Most Central American species of Atelopus are strikingly variable in their color patterns, not only between but also within populations (e.g., [63]). In some species, such as A. chiriquiensis (Figure 4B1,B2), A. senex (Figure 4A3,A4) and populations of A. varius, a noticeable sexual dimorphism in coloration is sometimes present. On the other hand, color patterns can be very similar between species, resulting in species misidentification [28,73], especially in species that lack other clear diagnostic morphological characters. Our molecular data revealed the presence of a distinct species in the Monteverde Cloud Forest Reserve, northern Costa Rica, that has until now been confused with A. varius, very likely due to their similarity in color pattern.
In general, recently metamorphosed and juvenile individuals of A. certus, A. chiriquiensis, A. glyphus, A. limosus, A. varius, and A. zeteki have a barred dorsal color pattern, consisting of a series of dark and light colored chevrons, which usually changes or fades ontogenetically as they grow older ([74], E.D.L. and R.I. pers. obs.). This barred pattern sometimes remains in adult individuals within certain populations, and may even be the predominant color pattern, as observed in some populations of A. glyphus (Figure 4D1), A. limosus (Figure 4C4), A. varius (Figure 4B3,B4), and A. zeteki. Therefore, natural and/or sexual selection pressures might be behind this ontogenetic change in coloration, resulting in color pattern differences among geographic areas.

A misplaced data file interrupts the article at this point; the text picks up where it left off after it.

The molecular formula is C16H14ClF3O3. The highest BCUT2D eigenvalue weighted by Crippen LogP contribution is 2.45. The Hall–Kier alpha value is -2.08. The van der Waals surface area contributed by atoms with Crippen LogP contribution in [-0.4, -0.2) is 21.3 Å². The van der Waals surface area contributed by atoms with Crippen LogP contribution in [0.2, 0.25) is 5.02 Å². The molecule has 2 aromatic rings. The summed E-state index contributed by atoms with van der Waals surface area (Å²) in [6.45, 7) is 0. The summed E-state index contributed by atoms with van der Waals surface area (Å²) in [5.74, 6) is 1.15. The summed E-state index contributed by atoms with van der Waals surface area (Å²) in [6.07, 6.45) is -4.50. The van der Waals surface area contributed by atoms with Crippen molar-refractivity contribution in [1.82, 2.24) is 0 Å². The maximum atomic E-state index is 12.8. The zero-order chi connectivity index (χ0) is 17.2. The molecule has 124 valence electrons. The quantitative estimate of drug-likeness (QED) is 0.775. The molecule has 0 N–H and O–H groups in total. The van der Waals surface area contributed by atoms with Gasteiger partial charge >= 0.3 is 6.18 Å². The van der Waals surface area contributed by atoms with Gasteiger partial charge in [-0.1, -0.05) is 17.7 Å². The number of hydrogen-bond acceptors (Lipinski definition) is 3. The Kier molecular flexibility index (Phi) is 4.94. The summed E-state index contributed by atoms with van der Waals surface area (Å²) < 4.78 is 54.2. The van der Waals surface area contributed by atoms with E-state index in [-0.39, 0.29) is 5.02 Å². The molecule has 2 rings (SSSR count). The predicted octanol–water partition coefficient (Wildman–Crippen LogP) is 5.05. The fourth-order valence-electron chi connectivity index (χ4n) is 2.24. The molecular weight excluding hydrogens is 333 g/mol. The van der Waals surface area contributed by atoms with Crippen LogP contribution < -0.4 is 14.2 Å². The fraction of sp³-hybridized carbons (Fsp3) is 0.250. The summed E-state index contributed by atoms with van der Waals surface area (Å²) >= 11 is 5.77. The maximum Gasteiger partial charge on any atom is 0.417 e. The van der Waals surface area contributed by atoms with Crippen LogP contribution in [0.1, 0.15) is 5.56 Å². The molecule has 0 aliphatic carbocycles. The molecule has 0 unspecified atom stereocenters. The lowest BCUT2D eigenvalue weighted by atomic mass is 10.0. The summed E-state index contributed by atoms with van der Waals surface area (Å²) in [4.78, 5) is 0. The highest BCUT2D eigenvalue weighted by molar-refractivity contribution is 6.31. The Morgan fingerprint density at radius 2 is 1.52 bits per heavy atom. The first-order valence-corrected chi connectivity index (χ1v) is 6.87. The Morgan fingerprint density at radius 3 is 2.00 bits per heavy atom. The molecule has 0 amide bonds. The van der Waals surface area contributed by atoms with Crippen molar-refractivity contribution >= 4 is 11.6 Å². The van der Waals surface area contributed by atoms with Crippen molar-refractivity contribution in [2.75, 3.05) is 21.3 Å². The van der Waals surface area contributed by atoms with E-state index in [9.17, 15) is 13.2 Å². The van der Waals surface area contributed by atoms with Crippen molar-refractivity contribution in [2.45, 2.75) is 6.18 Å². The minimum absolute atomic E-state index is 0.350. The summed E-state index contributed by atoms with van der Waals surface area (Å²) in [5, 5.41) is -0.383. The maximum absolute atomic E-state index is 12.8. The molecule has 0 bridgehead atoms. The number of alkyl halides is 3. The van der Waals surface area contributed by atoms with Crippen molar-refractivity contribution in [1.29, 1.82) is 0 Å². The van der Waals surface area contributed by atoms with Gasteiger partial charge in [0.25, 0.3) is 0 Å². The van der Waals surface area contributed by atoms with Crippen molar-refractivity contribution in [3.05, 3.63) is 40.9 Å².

Geographic variation in color pattern has been documented for A. varius and A. zeteki [63,73], and we found distinct color pattern variants among populations of A. glyphus and A. limosus along their distribution ranges. In the northern region of the Serranía de Pirre (e.g., Figure 1, localities 5 and 6), adults of A. glyphus have a barred dorsal color pattern (Figure 4D1), while in the highlands of the southern portion of Serranía de Pirre above Cana (e.g., Figure 1, locality 7), adults have a predominantly uniform brown dorsum with small, light markings (Figure 4D2). In the western area of the distribution range of A. limosus (e.g., Figure 1, localities 8 and 10), adults have a uniform olive green dorsum ([63,75]; Figure 4C3), whereas populations to the East (e.g., Figure 1, locality 9) have a barred color pattern on the dorsum (Figure 4C4). The mtDNA data presented here supports our contention that these color pattern differences indeed represent geographic variation between conspecific populations. In contrast, the undescribed Atelopus sp. “Puerto Obaldía-Capurganá” from eastern Panama seems to exclusively have a barred dorsal color pattern (Figure 4C5).